2013 Research Grant Report, by Joseph Darko (2013 Grantee)
I can still remember my face beaming with smiles when I read through the email notifying me of the grant I had been given by the Ghana Studies Association. In the 2011/2012 academic year, I enrolled on an MPhil Programme in Statistics at the University of Ghana, Legon. As part of the requirements for the award of the degree, I had to submit a thesis to the Department of Statistics in an area of statistical interest. I submitted a proposal entitled “THE INFLUENCE OF URBAN RESIDENTIAL STRUCTURE ON CANCER MORTALITY IN URBAN ACCRA”.
The aim of the study was to analyze the pattern of cancer mortality in Ghana and its association with urban structure, Socioeconomic Status (SES), environmental conditions and contextual factors. The study also further sought to investigate the relationship between the built environment and cancer mortality in urban Accra.
Routinely generated health data (death events) collected from the Ghana Vital Registration System, and environmental as well as socioeconomic data from the Ghana Census database were extracted and used in the analysis. Though secondary data was an important part of the study, considerable time and effort was invested in extracting the required primary data for the project. Consequently, data capture personnel were recruited to extract data from the Births and Deaths Registry in Accra. The extraction took about five months to be completed, leading to the extraction of a total of about 72,350 death events.
Funds received through the grant made the data capture process possible. Part of the funds was used in renting canopies to shelter a section of the data entry personnel as they performed their duties. Part was also used in purchasing computer accessories to facilitate the data extraction activity.
Variables considered in the survey were entry level age, sex, date of death, and the site of the primary tumor. Underlying causes of cancer deaths were coded using the International Classification of Diseases: 9th revision (ICD-10).
Findings of the study revolved around two sections; (1) neighbourhood urban environmental conditions and socioeconomic status, (2) neighbourhood deprivation and cancer mortality. With regards to neighbourhood urban environmental conditions and socioeconomic status, significant differences were discovered between socioeconomic status and total waste generation. These differences however pertained to only the Middle and Lower Middle classes. The three remaining classes recorded differences, though their differences were insignificant. Consequently, the Middle and Lower Middle classes generated more waste than the other three classes.
Differences were also observed with socioeconomic class and waste collection/clearing. The amount of waste collected for the Upper Middle Class was more than the amount of waste collected for the Lower and Middle classes. Waste deposition figures were statistically insignificant across the socioeconomic classes. The implication of this is that uncollected waste does not pose much of a problem because it is within manageable limits, as evidenced by its statistically insignificant status.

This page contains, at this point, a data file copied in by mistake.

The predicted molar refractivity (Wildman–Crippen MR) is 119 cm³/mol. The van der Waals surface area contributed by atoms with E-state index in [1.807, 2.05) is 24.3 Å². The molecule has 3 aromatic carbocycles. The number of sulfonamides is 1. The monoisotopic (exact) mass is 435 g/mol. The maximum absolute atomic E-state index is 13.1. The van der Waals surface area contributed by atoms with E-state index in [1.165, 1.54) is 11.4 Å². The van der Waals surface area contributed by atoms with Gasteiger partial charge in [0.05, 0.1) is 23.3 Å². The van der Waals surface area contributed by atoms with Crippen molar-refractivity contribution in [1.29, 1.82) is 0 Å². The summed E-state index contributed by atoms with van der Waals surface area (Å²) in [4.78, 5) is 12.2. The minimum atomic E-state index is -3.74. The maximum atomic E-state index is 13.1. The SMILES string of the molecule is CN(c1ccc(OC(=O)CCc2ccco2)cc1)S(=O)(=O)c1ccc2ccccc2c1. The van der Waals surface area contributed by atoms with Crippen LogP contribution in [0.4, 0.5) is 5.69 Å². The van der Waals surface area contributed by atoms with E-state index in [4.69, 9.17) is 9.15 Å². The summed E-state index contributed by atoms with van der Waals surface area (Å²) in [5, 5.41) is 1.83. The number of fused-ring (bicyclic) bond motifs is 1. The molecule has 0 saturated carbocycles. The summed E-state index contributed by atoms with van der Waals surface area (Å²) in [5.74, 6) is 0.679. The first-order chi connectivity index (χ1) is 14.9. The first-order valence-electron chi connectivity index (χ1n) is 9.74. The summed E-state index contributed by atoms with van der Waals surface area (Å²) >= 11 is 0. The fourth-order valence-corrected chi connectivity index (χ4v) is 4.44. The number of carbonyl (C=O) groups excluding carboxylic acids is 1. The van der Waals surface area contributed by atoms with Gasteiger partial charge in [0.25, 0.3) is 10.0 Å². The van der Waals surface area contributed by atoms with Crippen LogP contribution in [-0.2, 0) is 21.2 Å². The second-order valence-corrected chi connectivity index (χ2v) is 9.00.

Neighbourhood Deprivation and Cancer Mortality also presented interesting results. Its dynamics were assessed within the context of three models. With regards to the first model, it was observed that people in Highly Deprived areas were 1.12 times more likely to die from cancer than people in Low Deprived areas. Similarly, people in Moderately Deprived areas were 1.09 times more likely to die from cancer than people in Low Deprived areas. The introduction of age as a confounding variable in the second model did not reverse the trend observed. People in Highly Deprived areas across varying age groups still faced the highest risk of dying from cancer at an Odds Ratio of 1.09. Moderately Deprived areas followed next with 1.07 odds of dying compared to the Low Deprived category. The cancer mortality trend remained the same in the third model, which saw the inclusion of Outer Wall and Roofing materials into the model. With regards to Outer Walls, people living in houses with metal sheet/slate walls stood the greatest risk of dying from cancer at an odds ratio of 5.49, while people with palm leaf/thatch/raffia stood the least risk of dying from cancer at odds of 2.2. Roofing material dynamics revealed that people living in wooden roof structures stood the greatest chance of dying from cancer at 6.5 Odds Ratio, compared to people living in sandcrete roof structures who stood the least chance at 0.05 odds.
In conclusion, it is the impression of the researcher that the study benefited tremendously from the grant awarded by the Ghana Graduate Students Association. The researcher therefore takes this opportunity to express his heartfelt gratitude to the Association, and to pray that their reach extends to other researchers as well. Only then can research and scientific enquiry be actively pursued for progressive national development.